Alisher Navoi (1441-1501) was a great poet and thinker, a statesman. His full name was Nizomiddin Mir Alisher. He wrote poetry under the pseudonym Navoi in both Chagatai (ancient Uzbek language) and Farsi (in Persian works). He is the outstanding figure of Uzbek literature, known in the West as Chagatai literature. There is no greater personality than him in the literature of the Turkic peoples.
Childhood and Youth
Nizomiddin Mir Alisher was born in Herat on 9 February 1441. At that time, Herat was the capital of Khorasan (now the territory of modern Uzbekistan and Iran), a province within the state of Maverannahr created by Amir Temur. There is still scholarly debate about the origin of Alisher Nawoi. Two versions are disputed: according to the first, he is a descendant of the Uighur Bakhshi (storytellers); according to the second, he belongs to the Barlas tribe, from which Amir Temur himself came.
Hence the privileged position of his father – Giyasiddin Kichkina, who served as an official at the Temurid court and was a man of the enlightened, educated dynasty. One of Alisher’s uncles was a poet, another was a musician and calligrapher.
From childhood, Navoi was friends with the future ruler of Khorasan (Transoxiana) Husayn Boyqaro (1469-1506). He started writing poetry at the age of 10-12. According to the information of Navoi’s contemporary, the historian Khandamir (1473 (76) – 1534), the famous Uzbek poet Lutfi (1369-1465) met a child named Navoi in his old age and highly appreciated his poetic talent.
In the course of his life, Navoi visited various countries of the Muslim Orient and met notable personalities of his time. He developed his poetic skills. In 1464-65, the admirers of Navoi’s creativity prepared the first collection of his poems (Diwan). This fact shows that Navoi had already become famous as a poet by this time. Until 1469 – during the Temurid internal unrest – Alisher Navoi was forced to live far away from his hometown – Herat.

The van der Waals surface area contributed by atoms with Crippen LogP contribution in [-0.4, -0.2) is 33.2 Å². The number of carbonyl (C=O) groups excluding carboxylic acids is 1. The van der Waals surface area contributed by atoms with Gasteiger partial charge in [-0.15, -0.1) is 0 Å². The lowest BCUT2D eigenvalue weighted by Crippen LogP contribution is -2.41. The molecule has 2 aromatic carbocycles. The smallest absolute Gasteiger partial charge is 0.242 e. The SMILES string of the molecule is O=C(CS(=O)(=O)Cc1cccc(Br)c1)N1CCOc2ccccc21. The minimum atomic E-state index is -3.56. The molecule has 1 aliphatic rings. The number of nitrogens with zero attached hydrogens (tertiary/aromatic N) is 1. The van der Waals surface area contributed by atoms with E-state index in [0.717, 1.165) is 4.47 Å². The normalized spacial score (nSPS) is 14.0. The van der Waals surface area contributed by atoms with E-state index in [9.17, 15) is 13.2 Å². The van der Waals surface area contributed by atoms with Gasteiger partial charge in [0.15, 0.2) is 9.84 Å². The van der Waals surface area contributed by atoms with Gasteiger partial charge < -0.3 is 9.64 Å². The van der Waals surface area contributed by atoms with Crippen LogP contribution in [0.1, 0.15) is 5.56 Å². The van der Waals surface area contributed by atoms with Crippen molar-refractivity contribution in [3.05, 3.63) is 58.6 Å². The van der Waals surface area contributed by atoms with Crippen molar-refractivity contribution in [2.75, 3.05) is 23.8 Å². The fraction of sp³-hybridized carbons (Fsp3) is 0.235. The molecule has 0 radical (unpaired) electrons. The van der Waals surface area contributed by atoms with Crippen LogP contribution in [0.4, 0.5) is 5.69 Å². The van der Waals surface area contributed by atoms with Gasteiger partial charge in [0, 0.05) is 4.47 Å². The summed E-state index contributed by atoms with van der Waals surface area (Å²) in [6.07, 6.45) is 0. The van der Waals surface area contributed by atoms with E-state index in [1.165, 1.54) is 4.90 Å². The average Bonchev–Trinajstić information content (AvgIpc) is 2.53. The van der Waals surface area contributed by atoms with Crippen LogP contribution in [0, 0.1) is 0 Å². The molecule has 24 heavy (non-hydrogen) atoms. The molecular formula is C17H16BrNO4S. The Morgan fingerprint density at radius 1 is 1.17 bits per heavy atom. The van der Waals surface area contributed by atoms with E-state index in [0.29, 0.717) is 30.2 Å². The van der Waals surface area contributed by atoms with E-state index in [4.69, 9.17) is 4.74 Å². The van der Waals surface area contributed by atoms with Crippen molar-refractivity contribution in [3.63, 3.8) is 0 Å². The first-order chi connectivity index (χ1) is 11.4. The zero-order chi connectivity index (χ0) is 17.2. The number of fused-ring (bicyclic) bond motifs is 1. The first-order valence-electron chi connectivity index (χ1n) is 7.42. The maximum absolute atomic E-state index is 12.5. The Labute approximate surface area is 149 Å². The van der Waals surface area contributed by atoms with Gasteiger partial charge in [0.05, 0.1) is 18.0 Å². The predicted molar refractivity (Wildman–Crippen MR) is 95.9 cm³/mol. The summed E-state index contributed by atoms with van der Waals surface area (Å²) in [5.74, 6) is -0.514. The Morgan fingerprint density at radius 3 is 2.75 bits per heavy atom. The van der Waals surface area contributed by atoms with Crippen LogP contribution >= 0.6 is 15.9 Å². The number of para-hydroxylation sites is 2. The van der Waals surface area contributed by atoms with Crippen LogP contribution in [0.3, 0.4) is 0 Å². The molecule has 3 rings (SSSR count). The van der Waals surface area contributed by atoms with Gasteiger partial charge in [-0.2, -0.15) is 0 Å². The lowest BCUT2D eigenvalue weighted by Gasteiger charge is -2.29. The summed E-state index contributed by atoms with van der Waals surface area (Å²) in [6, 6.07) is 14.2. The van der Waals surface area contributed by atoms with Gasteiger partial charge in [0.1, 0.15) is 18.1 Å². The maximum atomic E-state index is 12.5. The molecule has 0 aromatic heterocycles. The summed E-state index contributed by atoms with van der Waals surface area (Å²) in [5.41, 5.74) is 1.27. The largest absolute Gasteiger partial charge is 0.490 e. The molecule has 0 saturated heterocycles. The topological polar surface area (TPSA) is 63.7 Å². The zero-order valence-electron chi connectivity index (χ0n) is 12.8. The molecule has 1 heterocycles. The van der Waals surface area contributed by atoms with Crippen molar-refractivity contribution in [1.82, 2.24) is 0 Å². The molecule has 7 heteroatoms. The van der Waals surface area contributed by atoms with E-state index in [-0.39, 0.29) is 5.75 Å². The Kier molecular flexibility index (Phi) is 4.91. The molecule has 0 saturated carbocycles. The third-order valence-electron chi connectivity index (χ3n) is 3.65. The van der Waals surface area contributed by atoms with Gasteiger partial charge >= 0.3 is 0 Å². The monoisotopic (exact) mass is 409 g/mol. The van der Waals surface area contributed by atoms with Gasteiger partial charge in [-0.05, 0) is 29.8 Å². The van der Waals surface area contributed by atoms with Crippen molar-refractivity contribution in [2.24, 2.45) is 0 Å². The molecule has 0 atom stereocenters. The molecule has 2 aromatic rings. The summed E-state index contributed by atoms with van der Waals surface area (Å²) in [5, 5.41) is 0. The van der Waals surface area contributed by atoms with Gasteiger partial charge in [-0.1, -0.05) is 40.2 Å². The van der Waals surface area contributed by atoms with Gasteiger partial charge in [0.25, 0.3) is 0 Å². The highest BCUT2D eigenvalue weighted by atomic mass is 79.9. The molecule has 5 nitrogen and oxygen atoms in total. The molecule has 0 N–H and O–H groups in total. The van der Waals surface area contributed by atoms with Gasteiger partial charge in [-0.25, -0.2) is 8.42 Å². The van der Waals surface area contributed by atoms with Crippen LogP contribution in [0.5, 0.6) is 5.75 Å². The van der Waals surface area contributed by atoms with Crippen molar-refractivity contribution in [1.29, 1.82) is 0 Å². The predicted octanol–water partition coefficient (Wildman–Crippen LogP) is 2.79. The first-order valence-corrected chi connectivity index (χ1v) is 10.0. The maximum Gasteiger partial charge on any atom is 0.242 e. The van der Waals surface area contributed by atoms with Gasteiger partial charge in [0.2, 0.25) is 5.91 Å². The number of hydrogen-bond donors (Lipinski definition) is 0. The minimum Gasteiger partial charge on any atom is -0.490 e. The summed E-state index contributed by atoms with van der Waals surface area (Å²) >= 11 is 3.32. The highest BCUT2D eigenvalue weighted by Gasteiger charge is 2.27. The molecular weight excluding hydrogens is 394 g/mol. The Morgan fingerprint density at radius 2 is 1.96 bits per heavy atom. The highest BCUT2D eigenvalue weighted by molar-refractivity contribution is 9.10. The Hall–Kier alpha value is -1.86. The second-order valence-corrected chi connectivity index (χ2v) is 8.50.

In 1469, Husayn Boyqaro conquered Herat and became governor of Khorasan. From this point on, a new phase in Navoi’s life begins. He takes an active part in the political life of the country. In the same year, the ruler of Khorasan appoints Navoi as the administrator of the state seal (Muhrdar), and in 1472 he is appointed vasir. In his position he provides great help to the cultural and scientific intellectuals of the country. He becomes the owner of a large estate.
In the 1480s he builds at his own expense in Herat and other regions of the country several medreses, 40 rabats (places of abode for travellers), 17 mosques, 10 Sufi huts (khanakah), 9 baths, 9 bridges…. And many more for public use. But such activities of the Navoi for the benefit of the people do not please the ruler’s entourage and through intrigues they succeed in spoiling the relationship between Alisher Navoi and Husayn Boyqaro.
The latter relieved Navoi of his office and sent him to the city of Astrabad as its head in 1487. He remains there for two years and only after this time does Husayn Boyqaro allow him to return to Herat and offer him a position in the government. But Navoi refuses. Despite his refusal, Husayn Boyqaro gives him the post of the ruler’s closest confidant (“mukarrabi hazrati sultani”). In this position, Alisher Navoi had the right to participate in the decision-making of all state affairs.
As this period marks the beginning of a new era in the poet’s life, he is more preoccupied with creation. Most of his works were written during this period. Navoi lived and created in the last years of the Timurid dynasty (1370-1506). Therefore, the public spirit, urgent problems of the era is strong in his works. In 1490-1501 Navoi created most of the lyrical, public-philosophical and scientific works.